|Product manager||Asa Dotzler|
|Directly Responsible Individual||Frank Yan|
|Lead engineer||Frank Yan|
|UX lead||Alex Limi|
|Product marketing lead||`|
Stage 1: Definition
1. Feature overview
This project covers the exploration and tracks the design and implementation of animations in Firefox's user interface that can benefit the browsing experience, such as:
- Improving perceived performance
- Drawing attention to important indicators
- Providing visual affordances to make tasks more intuitive
- Adding visual appeal to tasks in the browser
See #Background below for expanded explanations.
This feature falls primarily in the Experience category (from the "Discover, Experience, and Connect" vision statement.)
2. Users & use cases
Stage 2: Design
5. Functional specification
6. User experience design
Stage 3: Planning
7. Implementation plan
Quality Assurance review
Stage 4: Development
- bug 596954 - Tab-related animation issues and enhancements
- bug 610545 - Arrowpanel Animation
- bug 588317 - Move popup blocked notification to a location bar icon and animate it to draw adequate user attention.
- Move find bar to top of content area and animate it.
- Animate paper plane icon upon sharing, so user knows that share was successful.
Stage 5: Release
10. Landing criteria
|Theme / Goal||`|
|Engineering team||Desktop front-end|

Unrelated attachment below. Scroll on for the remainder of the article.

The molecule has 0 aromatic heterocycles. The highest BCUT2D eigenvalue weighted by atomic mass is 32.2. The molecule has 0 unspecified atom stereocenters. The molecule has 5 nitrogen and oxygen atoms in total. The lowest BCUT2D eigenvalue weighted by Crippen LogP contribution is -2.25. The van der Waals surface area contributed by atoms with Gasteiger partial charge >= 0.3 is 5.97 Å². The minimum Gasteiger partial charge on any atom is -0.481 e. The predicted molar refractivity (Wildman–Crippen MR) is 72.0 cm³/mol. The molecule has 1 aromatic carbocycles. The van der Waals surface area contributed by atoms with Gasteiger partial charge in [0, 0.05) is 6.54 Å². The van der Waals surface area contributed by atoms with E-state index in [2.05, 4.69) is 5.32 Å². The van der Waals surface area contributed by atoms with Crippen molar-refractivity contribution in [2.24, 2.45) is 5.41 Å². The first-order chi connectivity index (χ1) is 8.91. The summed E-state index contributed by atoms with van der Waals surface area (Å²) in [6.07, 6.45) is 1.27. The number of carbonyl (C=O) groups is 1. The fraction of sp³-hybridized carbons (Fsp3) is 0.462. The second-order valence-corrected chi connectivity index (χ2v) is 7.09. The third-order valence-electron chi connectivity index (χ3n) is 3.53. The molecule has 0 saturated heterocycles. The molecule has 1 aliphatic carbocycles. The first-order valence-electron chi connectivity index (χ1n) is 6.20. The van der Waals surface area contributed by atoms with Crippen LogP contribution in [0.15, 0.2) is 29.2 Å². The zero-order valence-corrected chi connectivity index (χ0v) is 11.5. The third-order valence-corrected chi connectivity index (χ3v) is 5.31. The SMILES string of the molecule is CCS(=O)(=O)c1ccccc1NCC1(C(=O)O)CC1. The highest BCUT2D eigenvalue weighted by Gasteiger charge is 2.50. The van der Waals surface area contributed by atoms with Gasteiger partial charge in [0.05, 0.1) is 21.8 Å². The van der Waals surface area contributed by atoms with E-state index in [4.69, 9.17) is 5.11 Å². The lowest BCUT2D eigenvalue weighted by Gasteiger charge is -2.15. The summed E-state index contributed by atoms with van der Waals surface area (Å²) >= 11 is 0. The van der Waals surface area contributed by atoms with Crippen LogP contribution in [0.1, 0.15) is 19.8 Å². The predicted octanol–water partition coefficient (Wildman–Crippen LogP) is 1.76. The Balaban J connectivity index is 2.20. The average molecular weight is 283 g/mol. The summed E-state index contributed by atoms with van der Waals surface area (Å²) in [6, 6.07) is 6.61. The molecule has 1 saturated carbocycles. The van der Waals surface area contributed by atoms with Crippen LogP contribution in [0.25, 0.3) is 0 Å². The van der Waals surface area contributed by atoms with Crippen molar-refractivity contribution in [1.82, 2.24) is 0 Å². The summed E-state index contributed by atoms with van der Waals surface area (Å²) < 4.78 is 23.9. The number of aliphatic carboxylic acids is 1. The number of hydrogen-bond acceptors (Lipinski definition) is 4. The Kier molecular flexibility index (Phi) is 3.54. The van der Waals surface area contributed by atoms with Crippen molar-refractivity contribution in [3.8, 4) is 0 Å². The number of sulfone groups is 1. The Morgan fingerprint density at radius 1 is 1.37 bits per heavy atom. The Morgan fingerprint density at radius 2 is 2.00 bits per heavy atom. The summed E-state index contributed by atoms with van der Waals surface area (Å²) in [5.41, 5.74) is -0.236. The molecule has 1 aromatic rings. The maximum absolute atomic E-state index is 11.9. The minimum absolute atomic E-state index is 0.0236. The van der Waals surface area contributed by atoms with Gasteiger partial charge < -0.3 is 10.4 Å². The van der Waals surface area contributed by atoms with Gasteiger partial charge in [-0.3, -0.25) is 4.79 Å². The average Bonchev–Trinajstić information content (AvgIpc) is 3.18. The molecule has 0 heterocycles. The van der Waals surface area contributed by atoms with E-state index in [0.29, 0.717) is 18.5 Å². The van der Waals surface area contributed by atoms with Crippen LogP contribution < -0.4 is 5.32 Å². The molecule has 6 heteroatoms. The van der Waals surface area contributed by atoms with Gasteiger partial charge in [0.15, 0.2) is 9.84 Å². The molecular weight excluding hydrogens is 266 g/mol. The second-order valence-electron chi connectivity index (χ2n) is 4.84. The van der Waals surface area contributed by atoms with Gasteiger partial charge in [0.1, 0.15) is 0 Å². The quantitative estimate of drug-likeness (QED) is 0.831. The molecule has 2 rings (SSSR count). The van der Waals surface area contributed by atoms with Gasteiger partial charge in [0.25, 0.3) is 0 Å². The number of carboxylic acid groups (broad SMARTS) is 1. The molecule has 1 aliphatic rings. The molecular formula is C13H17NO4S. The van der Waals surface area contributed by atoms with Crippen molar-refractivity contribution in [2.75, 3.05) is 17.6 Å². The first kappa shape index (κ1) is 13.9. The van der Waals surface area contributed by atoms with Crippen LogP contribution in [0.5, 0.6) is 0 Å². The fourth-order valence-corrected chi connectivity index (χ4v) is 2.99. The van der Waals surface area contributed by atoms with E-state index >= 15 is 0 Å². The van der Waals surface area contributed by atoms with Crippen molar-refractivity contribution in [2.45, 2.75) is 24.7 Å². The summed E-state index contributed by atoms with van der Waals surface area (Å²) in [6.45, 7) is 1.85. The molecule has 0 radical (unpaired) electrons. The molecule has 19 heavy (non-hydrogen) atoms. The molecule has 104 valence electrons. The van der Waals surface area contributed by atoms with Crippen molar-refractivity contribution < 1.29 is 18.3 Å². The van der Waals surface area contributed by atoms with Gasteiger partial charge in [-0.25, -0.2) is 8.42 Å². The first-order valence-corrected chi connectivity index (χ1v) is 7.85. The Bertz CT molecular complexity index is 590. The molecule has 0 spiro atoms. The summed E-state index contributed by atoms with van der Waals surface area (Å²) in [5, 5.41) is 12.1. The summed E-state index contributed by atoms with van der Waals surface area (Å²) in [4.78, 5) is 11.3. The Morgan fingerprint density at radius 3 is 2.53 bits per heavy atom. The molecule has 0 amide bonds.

Team status notes
This section was originally written by Jennifer Boriss for the Firefox 3.6 project that this supercedes.
Animation in the browser is a tool, but not a goal unto itself. Wherever animation is used, it should be with a definite and purpose and benefit to the user.
Like many web technologies, animation is a useful but easily abused tool. The early web and the dawn of the .gif format saw animation heinously overused websites, with blinking, spinning, and scrolling animations thrown in because they "looked cool." As the web stopped foaming at the mouth and begin the transition to what could be done to what should be done, animation became used more successfully as a tool. Some ways in which animation can be useful include:
- Drawing attention: Our eyes are genetically optimized to be drawn to movement - a subtle movement means the attention of the user is diverted. If the user needs to be made aware of a change while their focus is drawn elsewhere, an animation can notify them. However, this diverts the attention of the user from the task they were engaged in, and should be used sparingly.
- Tactile affordances/matching digital interactions to the real world: In real life, all of our physical tasks involve the manipulation of objects. The desktop and online environment often draw metaphors between real objects and digital objects in order to make the manipulation of digital objects feel more natural. For instance, desktop environments use metaphors such as dragging, dropping, opening, and closing. Similarly, the browser draws on some of our real life metaphors. Potentially, animation can draw links between the real and digital world, thus making online interactions feel more intuitive.
- Making browsing more human/visually appealing: While a valid goal, this is a cautious one and thus last. Animation does have the ability to add fun, playfulness, and "humanness" to the browser - but going too far is very easy. Firefox, while a branded browser, stands best when it feels at home in its operating system. Since version 3, there have been separate designs of Firefox for the different operating systems so that the browser would feel more native. This is still a goal, but so is optimization of the web experience. Subtle animations can add a human touch, but also personality. The risk of personality is that a strong one can fight against the need for the browser to blend into the users' working environment.